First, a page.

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Chapter 1. Introducing Software Collections

1.1. Why Package Software with RPM?
1.2. What Are Software Collections?
1.3. Enabling Support for Software Collections
1.4. Installing a Software Collection
1.5. Listing Installed Software Collections
1.6. Enabling a Software Collection
1.6.1. Running an Application Directly
1.6.2. Running a Shell with Multiple Software Collections Enabled
1.6.3. Running Commands Stored in a File
1.7. Listing Enabled Software Collections
1.8. Uninstalling a Software Collection
This chapter introduces you to the concept and usage of Software Collections or SCLs for short.

1.1. Why Package Software with RPM?

The RPM Package Manager (RPM) is a package management system that runs on Fedora and Enterprise Linux. RPM makes it easier for you to distribute, manage, and update software that you create for Fedora or Enterprise Linux. Many software vendors distribute their software via a conventional archive file (such as a tarball). However, there are several advantages in packaging software into RPM packages. These advantages are outlined below.
With RPM, you can:
Install, reinstall, remove, upgrade and verify packages.
Users can use standard package management tools (for example Yum or PackageKit) to install, reinstall, remove, upgrade and verify your RPM packages.
Use a database of installed packages to query and verify packages.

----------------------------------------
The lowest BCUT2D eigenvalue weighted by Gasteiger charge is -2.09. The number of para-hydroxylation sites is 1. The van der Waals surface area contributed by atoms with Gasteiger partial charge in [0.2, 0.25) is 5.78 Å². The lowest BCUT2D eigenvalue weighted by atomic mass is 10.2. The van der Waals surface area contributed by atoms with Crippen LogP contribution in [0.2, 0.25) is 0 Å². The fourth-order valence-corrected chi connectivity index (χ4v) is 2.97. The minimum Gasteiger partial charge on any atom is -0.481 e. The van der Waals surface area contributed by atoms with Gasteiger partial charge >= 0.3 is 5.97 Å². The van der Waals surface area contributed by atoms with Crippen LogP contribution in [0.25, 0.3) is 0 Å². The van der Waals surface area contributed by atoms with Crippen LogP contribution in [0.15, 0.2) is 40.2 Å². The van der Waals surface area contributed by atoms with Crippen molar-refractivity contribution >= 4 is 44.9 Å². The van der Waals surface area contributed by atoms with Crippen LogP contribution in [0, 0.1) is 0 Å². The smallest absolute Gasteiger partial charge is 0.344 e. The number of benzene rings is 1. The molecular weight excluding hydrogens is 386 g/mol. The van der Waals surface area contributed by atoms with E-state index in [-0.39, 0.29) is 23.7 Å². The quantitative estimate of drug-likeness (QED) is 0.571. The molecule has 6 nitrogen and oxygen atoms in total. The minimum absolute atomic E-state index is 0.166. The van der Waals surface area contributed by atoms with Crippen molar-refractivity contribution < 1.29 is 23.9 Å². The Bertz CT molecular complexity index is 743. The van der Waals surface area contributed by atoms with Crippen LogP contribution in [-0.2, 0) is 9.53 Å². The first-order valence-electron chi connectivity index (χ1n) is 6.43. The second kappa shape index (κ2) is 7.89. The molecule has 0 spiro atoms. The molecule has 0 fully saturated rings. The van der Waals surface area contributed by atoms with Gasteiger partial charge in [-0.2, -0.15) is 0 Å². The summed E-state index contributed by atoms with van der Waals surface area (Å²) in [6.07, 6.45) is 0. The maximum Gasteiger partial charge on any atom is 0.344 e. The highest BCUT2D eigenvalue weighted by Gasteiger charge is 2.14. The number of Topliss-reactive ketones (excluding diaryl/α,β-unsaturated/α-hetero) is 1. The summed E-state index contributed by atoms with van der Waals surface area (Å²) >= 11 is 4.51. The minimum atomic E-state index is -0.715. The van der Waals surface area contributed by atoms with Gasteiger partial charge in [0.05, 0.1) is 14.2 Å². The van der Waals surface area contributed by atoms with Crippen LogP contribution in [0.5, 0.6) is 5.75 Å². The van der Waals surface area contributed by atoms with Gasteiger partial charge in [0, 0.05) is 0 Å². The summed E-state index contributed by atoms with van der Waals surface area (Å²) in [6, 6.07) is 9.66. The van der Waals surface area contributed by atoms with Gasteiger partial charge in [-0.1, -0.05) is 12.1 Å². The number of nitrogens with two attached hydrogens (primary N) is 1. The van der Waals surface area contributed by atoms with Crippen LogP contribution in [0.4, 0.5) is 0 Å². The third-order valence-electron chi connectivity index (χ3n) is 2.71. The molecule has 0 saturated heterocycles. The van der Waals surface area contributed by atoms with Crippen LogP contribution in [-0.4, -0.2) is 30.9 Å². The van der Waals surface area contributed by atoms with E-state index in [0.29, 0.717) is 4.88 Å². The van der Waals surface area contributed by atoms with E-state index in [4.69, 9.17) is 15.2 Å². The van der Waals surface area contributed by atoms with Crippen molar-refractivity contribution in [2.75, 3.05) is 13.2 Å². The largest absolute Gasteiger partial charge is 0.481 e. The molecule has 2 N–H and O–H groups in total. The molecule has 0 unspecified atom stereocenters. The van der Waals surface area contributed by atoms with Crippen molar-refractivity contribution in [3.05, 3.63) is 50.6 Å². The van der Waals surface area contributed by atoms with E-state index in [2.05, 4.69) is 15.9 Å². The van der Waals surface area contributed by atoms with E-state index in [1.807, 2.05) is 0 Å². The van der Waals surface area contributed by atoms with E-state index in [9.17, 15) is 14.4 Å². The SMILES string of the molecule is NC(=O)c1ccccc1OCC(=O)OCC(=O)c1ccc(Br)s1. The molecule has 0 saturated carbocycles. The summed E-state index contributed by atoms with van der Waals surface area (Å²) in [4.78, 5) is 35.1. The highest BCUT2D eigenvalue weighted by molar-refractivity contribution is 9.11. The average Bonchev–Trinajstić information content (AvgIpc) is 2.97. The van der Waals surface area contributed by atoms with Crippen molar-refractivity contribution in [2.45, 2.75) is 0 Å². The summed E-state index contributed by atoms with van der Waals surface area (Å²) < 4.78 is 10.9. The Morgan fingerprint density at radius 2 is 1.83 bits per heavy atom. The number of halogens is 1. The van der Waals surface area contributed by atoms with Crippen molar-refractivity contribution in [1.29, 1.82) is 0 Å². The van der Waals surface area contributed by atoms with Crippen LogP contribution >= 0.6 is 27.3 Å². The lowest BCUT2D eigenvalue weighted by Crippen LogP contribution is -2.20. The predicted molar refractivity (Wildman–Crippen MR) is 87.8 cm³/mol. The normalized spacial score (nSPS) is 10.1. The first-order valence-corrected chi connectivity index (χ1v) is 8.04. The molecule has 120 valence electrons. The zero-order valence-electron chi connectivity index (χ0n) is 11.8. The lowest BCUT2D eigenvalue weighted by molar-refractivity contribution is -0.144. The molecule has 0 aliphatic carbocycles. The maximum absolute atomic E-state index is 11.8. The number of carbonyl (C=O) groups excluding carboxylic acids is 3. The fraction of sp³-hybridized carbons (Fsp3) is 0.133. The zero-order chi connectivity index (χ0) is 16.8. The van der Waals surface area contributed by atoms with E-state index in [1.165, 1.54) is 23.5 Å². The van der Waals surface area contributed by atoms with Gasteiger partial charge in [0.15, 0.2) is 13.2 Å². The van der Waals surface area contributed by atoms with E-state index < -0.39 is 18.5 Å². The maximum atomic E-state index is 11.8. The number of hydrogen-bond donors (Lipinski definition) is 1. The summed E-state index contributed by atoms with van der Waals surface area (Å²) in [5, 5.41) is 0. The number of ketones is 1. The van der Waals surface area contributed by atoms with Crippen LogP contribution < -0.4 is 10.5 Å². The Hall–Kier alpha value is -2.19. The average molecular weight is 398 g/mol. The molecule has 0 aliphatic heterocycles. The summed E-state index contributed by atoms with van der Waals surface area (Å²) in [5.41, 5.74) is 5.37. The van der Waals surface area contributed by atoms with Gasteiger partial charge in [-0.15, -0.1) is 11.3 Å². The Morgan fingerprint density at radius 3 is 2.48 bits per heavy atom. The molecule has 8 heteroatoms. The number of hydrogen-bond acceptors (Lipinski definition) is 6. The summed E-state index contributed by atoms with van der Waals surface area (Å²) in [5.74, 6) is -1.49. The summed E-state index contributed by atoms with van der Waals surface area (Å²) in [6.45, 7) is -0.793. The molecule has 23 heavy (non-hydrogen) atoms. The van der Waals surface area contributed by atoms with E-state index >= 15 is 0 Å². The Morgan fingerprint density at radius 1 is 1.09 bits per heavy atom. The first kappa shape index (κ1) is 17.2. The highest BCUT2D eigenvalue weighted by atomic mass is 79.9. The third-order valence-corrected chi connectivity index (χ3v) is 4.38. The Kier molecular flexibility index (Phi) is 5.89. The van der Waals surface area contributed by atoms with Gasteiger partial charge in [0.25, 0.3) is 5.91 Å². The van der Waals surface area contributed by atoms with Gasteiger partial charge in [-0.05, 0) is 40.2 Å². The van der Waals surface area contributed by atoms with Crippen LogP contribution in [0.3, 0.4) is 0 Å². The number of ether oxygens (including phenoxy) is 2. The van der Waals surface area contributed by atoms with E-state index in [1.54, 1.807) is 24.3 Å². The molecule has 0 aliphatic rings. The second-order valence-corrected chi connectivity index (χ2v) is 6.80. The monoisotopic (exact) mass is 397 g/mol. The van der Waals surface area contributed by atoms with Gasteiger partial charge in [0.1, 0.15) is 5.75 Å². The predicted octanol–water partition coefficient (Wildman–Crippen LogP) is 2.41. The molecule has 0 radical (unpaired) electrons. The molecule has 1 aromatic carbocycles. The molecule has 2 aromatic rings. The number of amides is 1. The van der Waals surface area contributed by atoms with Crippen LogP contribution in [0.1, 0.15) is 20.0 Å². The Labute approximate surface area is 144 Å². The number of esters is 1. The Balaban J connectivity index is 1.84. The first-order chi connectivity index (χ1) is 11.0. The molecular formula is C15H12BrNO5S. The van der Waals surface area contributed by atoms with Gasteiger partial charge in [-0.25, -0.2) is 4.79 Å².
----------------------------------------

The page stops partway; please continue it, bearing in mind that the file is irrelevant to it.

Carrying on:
Because RPM maintains a database of installed packages and their files, users can easily query and verify packages on their system.
Use metadata to describe packages, their installation instructions, and so on.
Each RPM package includes metadata that describes the package's components, version, release, size, project URL, installation instructions, and so on.
Package pristine software sources into source and binary packages.
RPM allows you to take pristine software sources and package them into source and binary packages for your users. In source packages, you have the pristine sources along with any patches that were used, plus complete build instructions. This design eases the maintenance of the packages as new versions of your software are released.
Add packages to Yum repositories.
You can add your package to a Yum repository that enables clients to easily find and deploy your software.
Digitally sign your packages.
Using a GPG signing key, you can digitally sign your package so that users are able to verify the authenticity of the package.
For in-depth information on what is RPM and how to use it, refer to the Fedora 18 System Administrator's Guide.